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unsure what do next

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veeleather
veeleather Community member Posts: 4 Listener
I've been disabled for over 40 years with leg and back problems had DLA with Mobility until 'PIP' that decided i was fit ( as they do ) then on appeal have lower level PIP, 

Also have been self employed leatherworker ( from home ) for many years,

Late last year i had a health crash had to stop driving reduce the work i was doing and was on a slow road to recovery,

A week last Sunday in what i can only describe and a grenade go off in my back ambulance'd to hospital and MRI'd at low and high resolutions,

It appears i have multilevel degeneration over the spine Spondylosis and osteophytes , disc protusions , Stenoisis Kyphotic and Scoliotic curvetures a nest of relating problems to the above,

Have in effect lost the use of my left leg and now need crutches certainly no way can drive now,

contacted the people who put disabled stuff in the home which is now underway,

As you can imagine as i am effectively lain up my wife is doing everything house work gardening cooking looking after me ensuring i take the vast array of tablets i need ( my head can't get round the times for all the tablets ) 

But am feeling a tad lost in what and how to do 'next' 

I am hoping anyone who also has gone through a sudden experience like this can advise or give thoughts as best to move forward

Thank you,

Comments

  • Chloe_Scope
    Chloe_Scope Posts: 10,581 Disability Gamechanger
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    Hi @veeleather, welcome to the community and thank you for sharing this with us all. I imagine this can be incredibly difficult to manage. I really hope the adaptions to your house will have a positive impact on your life. I look forward to seeing you around the community :)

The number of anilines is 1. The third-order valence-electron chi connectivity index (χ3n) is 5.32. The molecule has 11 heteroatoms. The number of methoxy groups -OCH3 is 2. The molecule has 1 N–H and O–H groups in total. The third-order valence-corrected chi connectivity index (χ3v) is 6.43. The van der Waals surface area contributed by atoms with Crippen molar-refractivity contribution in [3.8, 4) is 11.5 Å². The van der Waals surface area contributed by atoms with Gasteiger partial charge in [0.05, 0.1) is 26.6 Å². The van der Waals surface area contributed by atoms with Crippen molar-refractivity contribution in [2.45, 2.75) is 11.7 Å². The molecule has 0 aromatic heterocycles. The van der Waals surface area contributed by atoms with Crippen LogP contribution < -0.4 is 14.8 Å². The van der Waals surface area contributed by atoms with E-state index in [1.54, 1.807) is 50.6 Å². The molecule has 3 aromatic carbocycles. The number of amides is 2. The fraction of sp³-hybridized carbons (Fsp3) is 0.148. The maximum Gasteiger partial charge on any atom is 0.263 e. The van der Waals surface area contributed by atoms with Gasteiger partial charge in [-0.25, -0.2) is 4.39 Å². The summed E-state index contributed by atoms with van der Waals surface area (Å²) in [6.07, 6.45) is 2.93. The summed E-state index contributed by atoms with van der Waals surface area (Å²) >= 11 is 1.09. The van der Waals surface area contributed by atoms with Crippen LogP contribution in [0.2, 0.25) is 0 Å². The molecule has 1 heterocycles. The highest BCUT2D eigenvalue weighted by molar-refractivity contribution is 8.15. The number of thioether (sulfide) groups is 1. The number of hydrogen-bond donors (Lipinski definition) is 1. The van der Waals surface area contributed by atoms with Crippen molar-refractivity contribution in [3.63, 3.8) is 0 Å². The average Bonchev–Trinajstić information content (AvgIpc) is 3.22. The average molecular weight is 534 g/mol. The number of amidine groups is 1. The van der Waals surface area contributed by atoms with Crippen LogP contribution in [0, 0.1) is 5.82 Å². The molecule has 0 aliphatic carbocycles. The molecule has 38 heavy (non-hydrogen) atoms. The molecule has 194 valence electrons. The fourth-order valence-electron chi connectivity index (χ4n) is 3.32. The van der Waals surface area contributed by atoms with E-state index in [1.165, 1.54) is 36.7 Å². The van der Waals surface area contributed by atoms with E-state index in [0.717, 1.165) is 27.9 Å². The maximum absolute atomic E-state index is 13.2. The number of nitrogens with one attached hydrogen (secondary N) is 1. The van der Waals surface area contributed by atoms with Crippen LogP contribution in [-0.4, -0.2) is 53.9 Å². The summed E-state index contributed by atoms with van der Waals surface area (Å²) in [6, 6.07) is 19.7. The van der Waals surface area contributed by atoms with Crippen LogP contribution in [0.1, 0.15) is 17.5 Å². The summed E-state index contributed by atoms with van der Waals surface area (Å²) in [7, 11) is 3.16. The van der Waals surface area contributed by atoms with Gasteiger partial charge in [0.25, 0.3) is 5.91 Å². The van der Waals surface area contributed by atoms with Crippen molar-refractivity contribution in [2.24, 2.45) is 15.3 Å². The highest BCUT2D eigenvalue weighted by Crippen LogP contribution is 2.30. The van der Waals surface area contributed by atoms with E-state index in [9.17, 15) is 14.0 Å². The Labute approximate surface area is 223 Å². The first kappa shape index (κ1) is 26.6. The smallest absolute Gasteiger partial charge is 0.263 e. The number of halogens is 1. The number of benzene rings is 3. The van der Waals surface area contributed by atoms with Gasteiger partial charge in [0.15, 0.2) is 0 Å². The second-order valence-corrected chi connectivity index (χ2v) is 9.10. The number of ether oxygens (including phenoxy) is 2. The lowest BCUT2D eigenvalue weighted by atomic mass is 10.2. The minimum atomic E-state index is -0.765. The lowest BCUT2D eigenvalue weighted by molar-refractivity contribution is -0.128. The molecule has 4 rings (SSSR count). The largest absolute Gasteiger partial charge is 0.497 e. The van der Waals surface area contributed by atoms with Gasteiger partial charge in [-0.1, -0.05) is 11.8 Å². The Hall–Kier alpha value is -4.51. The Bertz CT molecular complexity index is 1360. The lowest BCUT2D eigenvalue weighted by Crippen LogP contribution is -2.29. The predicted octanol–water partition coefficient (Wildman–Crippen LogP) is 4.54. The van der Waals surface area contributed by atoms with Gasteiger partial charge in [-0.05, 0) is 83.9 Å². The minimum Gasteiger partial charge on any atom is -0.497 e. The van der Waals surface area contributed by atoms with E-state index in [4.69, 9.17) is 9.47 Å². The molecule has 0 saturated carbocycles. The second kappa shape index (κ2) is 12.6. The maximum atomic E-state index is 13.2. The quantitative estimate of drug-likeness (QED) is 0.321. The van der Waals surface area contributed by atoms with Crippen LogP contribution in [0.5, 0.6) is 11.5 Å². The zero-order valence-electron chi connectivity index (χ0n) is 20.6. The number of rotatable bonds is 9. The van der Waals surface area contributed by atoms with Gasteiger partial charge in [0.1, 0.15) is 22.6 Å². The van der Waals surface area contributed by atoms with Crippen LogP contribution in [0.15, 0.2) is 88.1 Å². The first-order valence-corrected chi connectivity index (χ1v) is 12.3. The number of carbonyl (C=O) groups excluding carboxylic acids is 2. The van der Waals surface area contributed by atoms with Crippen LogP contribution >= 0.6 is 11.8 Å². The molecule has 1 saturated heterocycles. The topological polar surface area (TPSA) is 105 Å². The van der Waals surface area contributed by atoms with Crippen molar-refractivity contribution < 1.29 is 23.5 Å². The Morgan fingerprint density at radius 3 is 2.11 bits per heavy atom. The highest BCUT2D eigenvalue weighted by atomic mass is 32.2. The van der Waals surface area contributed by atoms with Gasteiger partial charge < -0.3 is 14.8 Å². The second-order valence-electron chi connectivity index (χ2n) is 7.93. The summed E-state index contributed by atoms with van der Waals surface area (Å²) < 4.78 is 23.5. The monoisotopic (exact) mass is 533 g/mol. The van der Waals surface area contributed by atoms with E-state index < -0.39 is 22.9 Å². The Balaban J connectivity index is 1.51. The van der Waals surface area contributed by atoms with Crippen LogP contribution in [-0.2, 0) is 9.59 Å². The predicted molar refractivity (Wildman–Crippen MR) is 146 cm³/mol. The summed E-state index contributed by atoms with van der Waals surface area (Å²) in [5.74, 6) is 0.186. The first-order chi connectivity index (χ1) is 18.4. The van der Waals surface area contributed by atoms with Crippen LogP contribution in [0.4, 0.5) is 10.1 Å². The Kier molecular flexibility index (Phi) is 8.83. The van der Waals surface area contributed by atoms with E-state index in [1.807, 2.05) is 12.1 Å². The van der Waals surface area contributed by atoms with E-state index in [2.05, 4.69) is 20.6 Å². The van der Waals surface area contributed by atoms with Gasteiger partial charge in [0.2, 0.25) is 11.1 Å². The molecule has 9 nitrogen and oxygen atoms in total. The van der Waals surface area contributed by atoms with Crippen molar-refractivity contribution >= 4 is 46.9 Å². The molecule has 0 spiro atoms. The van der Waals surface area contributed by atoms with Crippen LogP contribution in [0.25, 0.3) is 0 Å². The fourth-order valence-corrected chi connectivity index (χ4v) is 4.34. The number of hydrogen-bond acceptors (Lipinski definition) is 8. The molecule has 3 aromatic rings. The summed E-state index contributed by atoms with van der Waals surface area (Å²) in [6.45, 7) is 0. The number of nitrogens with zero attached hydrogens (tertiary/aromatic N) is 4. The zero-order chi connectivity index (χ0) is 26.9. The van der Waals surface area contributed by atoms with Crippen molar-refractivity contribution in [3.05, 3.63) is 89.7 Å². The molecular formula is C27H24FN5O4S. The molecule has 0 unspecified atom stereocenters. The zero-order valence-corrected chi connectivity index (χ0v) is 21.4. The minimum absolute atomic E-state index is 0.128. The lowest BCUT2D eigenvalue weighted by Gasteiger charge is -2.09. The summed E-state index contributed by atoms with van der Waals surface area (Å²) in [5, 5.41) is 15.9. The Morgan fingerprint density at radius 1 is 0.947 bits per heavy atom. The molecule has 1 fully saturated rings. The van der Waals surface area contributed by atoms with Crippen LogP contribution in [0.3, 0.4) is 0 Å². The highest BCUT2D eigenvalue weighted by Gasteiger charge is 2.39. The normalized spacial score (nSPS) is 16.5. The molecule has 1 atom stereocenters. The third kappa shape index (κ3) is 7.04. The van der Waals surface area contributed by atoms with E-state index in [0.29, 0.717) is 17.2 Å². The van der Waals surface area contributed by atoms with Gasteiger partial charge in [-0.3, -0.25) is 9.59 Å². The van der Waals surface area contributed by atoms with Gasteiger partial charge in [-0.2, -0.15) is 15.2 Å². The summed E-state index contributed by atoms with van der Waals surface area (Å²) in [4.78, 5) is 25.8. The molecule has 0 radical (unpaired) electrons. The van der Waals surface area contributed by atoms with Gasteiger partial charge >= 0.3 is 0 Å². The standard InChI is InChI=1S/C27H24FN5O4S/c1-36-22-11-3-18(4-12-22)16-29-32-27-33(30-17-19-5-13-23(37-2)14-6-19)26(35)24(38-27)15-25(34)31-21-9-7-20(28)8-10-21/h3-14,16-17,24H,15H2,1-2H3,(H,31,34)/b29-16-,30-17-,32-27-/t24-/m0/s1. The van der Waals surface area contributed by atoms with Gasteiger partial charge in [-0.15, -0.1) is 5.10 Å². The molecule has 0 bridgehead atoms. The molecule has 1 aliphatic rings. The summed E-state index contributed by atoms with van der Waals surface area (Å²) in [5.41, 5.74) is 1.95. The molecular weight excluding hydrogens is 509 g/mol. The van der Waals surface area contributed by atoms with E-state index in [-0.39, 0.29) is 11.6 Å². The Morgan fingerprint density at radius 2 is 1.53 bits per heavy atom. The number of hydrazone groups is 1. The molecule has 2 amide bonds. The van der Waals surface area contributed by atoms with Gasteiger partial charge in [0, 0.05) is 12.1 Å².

Scope

  • dowhatyoucant
    dowhatyoucant Community member Posts: 13 Courageous
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    @veeleather
    I'm very sorry to hear about your situation, however, I want you to know that this does not sound like it is beyond the point of no return. The skeleton does not contort itself into these kyphotic, scoliotic or lordotic positions, the muscles do. It starts with one tendency early in life to favor a certain side (perhaps after an injury), effectively shortening muscles in one area, lengthening them in another, and one after another more compensations occur to accommodate the shifts in musculoskeletal integrity. After years or decades, you end up with conditions much like you're describing.

    The reverse order of this process does not have to take as long though! It starts with learning your own anatomy, which muscles have shortened, which are too long and need to be shortened by strengthening them, and daily taking steps to rebalance the agonist and antagonist relationship between those muscles.

    I would highly recommend looking into the Move U program. It was developed by physical therapists who, like me, grew tired of the medical approach to these conditions that rarely if ever educate on the role the muscles play in these postural deformities, which is like leaving out the most important piece of the puzzle! Check it out and if you have other questions, let me know! 

    (no I'm not in any way affiliated with Move U!)
    Ben C.
    CSCS/CPT/SNS
  • Chloe_Scope
    Chloe_Scope Posts: 10,581 Disability Gamechanger
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    Hi @veeleather, how are you getting on?
    Scope

  • Ails
    Ails Community member Posts: 2,256 Disability Gamechanger
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    Hi @veeleather and welcome to the Community.  It is nice to meet you.  :smile:
    Winner of the Scope New Volunteer Award 2019.   :)
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